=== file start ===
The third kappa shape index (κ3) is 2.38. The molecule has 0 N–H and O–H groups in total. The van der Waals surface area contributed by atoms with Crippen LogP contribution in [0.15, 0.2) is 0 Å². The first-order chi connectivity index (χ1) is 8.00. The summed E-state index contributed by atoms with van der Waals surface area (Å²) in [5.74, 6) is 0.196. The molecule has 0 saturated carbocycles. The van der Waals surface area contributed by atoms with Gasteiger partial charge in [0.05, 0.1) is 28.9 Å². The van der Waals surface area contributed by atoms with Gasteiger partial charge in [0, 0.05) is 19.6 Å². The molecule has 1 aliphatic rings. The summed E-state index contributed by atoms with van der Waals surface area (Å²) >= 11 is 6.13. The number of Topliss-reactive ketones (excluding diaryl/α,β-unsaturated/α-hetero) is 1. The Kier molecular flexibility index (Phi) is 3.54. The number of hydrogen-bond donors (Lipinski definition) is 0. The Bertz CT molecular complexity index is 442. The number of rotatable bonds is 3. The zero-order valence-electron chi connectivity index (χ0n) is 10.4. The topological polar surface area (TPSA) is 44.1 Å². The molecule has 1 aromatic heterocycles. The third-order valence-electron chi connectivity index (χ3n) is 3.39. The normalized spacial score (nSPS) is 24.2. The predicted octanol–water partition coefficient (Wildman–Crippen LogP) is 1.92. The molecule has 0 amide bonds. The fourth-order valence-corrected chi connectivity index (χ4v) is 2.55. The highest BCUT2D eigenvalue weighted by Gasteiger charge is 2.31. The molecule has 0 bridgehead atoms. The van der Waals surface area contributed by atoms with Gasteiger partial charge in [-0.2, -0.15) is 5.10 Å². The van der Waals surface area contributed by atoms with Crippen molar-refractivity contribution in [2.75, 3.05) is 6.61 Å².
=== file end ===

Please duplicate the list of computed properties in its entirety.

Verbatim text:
The third kappa shape index (κ3) is 2.38. The molecule has 0 N–H and O–H groups in total. The van der Waals surface area contributed by atoms with Crippen LogP contribution in [0.15, 0.2) is 0 Å². The first-order chi connectivity index (χ1) is 8.00. The summed E-state index contributed by atoms with van der Waals surface area (Å²) in [5.74, 6) is 0.196. The molecule has 0 saturated carbocycles. The van der Waals surface area contributed by atoms with Gasteiger partial charge in [0.05, 0.1) is 28.9 Å². The van der Waals surface area contributed by atoms with Gasteiger partial charge in [0, 0.05) is 19.6 Å². The molecule has 1 aliphatic rings. The summed E-state index contributed by atoms with van der Waals surface area (Å²) >= 11 is 6.13. The number of Topliss-reactive ketones (excluding diaryl/α,β-unsaturated/α-hetero) is 1. The Kier molecular flexibility index (Phi) is 3.54. The number of hydrogen-bond donors (Lipinski definition) is 0. The Bertz CT molecular complexity index is 442. The number of rotatable bonds is 3. The zero-order valence-electron chi connectivity index (χ0n) is 10.4. The topological polar surface area (TPSA) is 44.1 Å². The molecule has 1 aromatic heterocycles. The third-order valence-electron chi connectivity index (χ3n) is 3.39. The normalized spacial score (nSPS) is 24.2. The predicted octanol–water partition coefficient (Wildman–Crippen LogP) is 1.92. The molecule has 0 amide bonds. The fourth-order valence-corrected chi connectivity index (χ4v) is 2.55. The highest BCUT2D eigenvalue weighted by Gasteiger charge is 2.31. The molecule has 0 bridgehead atoms. The van der Waals surface area contributed by atoms with Gasteiger partial charge in [-0.2, -0.15) is 5.10 Å². The van der Waals surface area contributed by atoms with Crippen molar-refractivity contribution in [2.75, 3.05) is 6.61 Å².